I’d been running for a while even before I came to Sydney, but in the past couple years I’ve started to pick it up a notch. After my shoulder surgery last year, when I was dying for any possible form of exercise I could get, I really began to pay closer attention to it, not just because it was my only outlet for months, but also because it was becoming tragically apparent that I was no longer endowed with the superhuman healing abilities of youth. My body was beginning to show faint signs of that slow, steady decline, and I did not want to help it along any further than necessary.
I’ve toyed with any number of different things: clocking my miles with a Nike+ monitor and setting goals, barefoot running, different warm-up and strengthening exercises, changing my stride and the way I land my feet, and even reading about running. I’ve by no means become a spectacular runner, but I’ve begun to amaze myself at how far I can go. I’ve started to become one of those people who runs not because it keeps me fit, but because it feels good.
This last Saturday I took advantage of the rarer winter daylight to run the trails near my house, a fantastic series of ribbons of almost primordial gullies and sandstone cliff edges along quiet backwaters of the harbor, all snaking through the middle of urban Sydney. I ran somewhere around 7 km (~4 mi), and at the end charged my way up the hill to home, energized by the feeling of strength and defiance against a hill that just weeks before had me walking and sucking wind. Sunday morning I slept in while the rest of the city packed together to run the City2Surf, but instead of taking my usual rest day, I decided that afternoon to run my own version and logged 12.5 km (~8 mi). And again, rather than staggering to my doorstep, I practically sprinted. I ran 20 km in two days and my body barely noticed.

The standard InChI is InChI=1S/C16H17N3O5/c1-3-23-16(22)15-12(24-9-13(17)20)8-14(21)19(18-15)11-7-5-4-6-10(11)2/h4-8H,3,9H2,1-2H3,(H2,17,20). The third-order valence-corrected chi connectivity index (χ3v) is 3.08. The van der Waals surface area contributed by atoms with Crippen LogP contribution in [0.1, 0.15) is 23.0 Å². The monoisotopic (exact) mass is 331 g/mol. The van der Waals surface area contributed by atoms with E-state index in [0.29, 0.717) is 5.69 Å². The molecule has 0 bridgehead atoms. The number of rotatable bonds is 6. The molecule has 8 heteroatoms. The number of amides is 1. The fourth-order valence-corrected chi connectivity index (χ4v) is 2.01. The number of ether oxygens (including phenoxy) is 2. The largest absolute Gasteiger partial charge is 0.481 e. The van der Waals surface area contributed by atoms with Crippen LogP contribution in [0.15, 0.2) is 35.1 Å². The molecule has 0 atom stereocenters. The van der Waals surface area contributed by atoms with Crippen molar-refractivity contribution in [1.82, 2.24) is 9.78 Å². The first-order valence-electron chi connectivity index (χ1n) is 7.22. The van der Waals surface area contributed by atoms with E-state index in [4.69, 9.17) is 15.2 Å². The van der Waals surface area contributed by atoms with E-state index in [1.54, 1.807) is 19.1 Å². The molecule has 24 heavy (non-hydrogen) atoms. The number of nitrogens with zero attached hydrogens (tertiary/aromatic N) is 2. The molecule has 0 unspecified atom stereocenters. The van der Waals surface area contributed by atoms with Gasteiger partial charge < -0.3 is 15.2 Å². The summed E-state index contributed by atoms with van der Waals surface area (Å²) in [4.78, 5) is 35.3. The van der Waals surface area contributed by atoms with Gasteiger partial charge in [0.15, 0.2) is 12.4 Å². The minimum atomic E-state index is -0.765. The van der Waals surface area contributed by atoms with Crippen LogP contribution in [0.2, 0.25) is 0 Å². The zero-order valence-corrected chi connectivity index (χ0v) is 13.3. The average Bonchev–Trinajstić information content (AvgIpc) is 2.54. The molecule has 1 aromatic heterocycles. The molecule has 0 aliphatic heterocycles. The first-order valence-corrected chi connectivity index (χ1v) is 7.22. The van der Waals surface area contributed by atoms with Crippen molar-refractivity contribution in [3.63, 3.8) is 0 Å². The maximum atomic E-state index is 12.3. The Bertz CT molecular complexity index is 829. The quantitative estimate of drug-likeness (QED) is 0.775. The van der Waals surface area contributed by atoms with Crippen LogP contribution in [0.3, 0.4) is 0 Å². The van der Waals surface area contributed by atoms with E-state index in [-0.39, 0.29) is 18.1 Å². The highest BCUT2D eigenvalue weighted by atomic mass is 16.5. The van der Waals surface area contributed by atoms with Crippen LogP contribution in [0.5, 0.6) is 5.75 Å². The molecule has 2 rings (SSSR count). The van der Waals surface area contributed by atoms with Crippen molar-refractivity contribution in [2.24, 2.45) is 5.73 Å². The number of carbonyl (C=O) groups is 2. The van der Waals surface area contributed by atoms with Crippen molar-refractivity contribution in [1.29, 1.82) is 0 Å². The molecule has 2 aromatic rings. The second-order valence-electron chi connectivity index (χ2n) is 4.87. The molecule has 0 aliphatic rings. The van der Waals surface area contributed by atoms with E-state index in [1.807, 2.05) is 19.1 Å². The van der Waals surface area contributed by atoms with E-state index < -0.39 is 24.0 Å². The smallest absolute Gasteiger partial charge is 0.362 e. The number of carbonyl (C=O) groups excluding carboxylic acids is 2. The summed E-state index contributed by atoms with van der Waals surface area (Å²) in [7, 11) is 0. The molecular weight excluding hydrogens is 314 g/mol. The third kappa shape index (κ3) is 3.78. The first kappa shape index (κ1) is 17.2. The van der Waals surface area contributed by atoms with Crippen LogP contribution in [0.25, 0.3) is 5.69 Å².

I may have learned some lessons of getting older the hard way, but one thing it has helped me appreciate: brash, raw enthusiasm may only last so long as you careen through your teens and twenties, but you don’t have to slow down there if you pay attention to the details.